Why Are So Many Professionals Leaving the System?

Why are so many professionals leaving the system?

My story looks at why there is a rise in the number of children being home educated but also a rise in the number of teachers and leaders leaving the profession. I want to help people realise that even teachers don’t feel the system is right for the pupils.

When asked, ‘Where do you see yourself in five years time’? 40% of UK teachers surveyed by a teaching union said, ‘No longer working in education’! WHO SAID

Generally, teachers go into their profession because they are passionate about making a difference for young people but they are leaving because the pressure on the profession no longer allows for this to happen.  

I am an example of this. I was a Headteacher for 9 years until I fell out of love with the system. I realised that the current UK state education provision wasn’t suitable for me or my family and so took the plunge into home education.

In 2014 and 2015 the UK curriculum changed, the bar was raised by nearly two full years and schools had to try and catch up the children and data to match those expectations. This, for me, was when it really went downhill. Panic from teachers, pupils taking on more homework and generally everyone cramming things in with less time for deep learning but more expectation for children to learn at a greater depth! More and more sitting at desks learning, which doesn’t suit all children, particularly young ones or those with additional needs. With this came increasing tendencies to play up, be disruptive and, warning after warning, they are out – excluded. I am pleased to say I never resorted to this in my old school but I could see the pressure on schools and why there are so many exclusions. I have spoken with families recently that have had negotiated exclusions where the school have suggested they take their children out otherwise they will be excluded formally. 

What constantly makes me want to cry is that we keep hearing that mental health issues in young people have doubled in the past two years. But the government continues to fire back about all the extra money they are putting into the system. I wonder why there just isn’t an understanding that it’s partly attributable to the pressure children are under from the increasingly archaic school system alongside the lack of time in schools to support social, emotional and mental issues, as and when needed, not via a waiting list.

Alongside the government’s raised bar in data performance came heavier targets for staff to reach. Performance management focussed on the expectation of staff achieving high percentages of pupils getting expected levels of progress regardless of cohorts, individual children’s journeys and starting points! Schools not able to reach those levels got put into Multi-Academy Trusts. I joined a multi-academy thinking it would help in many ways but the workload increased, the person-led approach was stripped away, undervalued and the whole school ran like a business. The business approach has its place for ordering resources or sharing compliance but not necessarily for making child-centred decisions, based on what is best for the children and families within that place.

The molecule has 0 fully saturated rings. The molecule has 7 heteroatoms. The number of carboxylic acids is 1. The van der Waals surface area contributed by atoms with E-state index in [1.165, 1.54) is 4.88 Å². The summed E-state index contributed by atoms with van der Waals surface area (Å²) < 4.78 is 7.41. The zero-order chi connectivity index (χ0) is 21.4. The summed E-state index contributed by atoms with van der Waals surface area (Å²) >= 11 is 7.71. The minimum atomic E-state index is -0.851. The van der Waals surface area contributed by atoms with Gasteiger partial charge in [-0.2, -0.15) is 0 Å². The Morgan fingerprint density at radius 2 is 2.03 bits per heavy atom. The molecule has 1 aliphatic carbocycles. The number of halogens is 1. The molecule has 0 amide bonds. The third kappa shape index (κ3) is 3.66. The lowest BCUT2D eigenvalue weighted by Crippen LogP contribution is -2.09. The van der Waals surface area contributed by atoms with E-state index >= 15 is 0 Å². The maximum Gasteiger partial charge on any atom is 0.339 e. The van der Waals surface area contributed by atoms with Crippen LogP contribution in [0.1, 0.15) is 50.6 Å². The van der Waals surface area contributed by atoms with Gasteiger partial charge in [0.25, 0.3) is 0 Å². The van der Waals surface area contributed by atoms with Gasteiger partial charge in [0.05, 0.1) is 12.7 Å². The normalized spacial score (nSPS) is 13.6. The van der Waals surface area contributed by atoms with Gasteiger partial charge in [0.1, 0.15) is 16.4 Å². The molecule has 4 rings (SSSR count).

The pressure that staff continue to function under is immense. Everyone always thinks that they have wonderful holidays but in reality, many teachers spend that time being ill because their bodies can’t cope with the constant pressure, or living with anxiety preparing for the next term. I felt like my mind or body could rarely switch off, constantly engaged for the fight or flight mode. 

One of the reasons I left the system was to create a more balanced, consistent pace of life, where I could breathe steadily instead of the extremes of school life.

The impact of what is expected from children is also crazy. I see frazzled 6 year olds being forced to read by their parents while waiting to go into after-school gym classes, needing to cram in their homework before dinner, bath and bed when they get home.

I never wanted children at my primary school to do homework or enter into the world of revision for SATs. For me, that was what they were in school for and when they went home they should be free to play and be with their families. I felt it also put a lot of pressure on parents who sometimes didn’t understand what was expected of their children as there is a different method of teaching them now, causing unnecessary arguments and unrest at home. But many schools feel forced to as they feel it will increase their data performance. Recently I saw a burnt-out year 6 pupil in tears due to the number of past papers she was expected to do over the Easter holidays. Surely these children are far too young to be put under this kind of pressure. 

Teachers generally work extremely hard, but if you talk to school staff they will tell you about ridiculous workloads and expectations to get all children to certain milestones. It is unrealistic in many cases and all done under threat of what Ofsted might do. It has no reference to the starting points or events that happen within a child’s life, or even the fact that we are all different, we learn at different rates at different times.

I really hope that this story helps people understand the pressure that children and staff are under and in turn it helps explains why so many staff and children are leaving the system. Fingers crossed the future brings change for the better! 





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